Detroit: I Do Mind Dying, A Study in Urban Revolution
ince its publication in 1975, Detroit: I Do Mind Dying has been widely recognized as one of the most important books on the black liberation movement and labor struggles in the United States.
Detroit: I Do Mind Dying tells the remarkable story of the Dodge Revolutionary Union Movement, based in Detroit, and the League of Revolutionary Black Workers, two of the most important political organizations of the 1960s and 1970s.
Few books have done as much to shape the consciousness of a generation of activists. The new South End Press edition makes available the full text of this out-of-print classic—along with a new foreword by Manning Marable, interviews with participants in DRUM, and reflections on the political developments over the past three decades by Georgakas and Surkin.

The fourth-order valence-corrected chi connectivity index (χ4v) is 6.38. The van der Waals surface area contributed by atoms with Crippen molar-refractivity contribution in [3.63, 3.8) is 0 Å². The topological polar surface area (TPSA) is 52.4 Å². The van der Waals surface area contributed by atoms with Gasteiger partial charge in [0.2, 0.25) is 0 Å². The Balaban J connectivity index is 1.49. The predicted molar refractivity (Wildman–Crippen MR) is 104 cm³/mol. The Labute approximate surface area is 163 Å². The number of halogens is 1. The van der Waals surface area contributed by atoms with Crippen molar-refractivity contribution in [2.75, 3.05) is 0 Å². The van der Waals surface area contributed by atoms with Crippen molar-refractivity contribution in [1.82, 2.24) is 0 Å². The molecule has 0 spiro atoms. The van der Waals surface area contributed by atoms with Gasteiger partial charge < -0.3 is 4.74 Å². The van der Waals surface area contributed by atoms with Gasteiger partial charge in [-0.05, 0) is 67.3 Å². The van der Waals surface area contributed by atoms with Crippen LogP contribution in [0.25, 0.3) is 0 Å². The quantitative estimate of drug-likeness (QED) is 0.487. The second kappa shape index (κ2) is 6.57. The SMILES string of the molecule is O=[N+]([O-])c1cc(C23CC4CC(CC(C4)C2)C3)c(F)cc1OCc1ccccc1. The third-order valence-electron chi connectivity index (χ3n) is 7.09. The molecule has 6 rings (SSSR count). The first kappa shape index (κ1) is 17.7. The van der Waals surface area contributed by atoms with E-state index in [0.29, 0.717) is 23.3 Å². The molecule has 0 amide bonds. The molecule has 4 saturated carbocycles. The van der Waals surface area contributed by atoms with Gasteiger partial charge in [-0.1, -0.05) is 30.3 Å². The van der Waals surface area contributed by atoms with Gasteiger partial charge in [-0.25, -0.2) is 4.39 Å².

The new edition includes commentary by Detroit activists Sheila Murphy Cockrel, Edna Ewell Watson, Michael Hamlin, and Herb Boyd. All of them reflect not only on the tremendous achievements of DRUM and the League, but on their political legacy—for Detroit, for US politics, and for them personally. Pbk, 254 pps,
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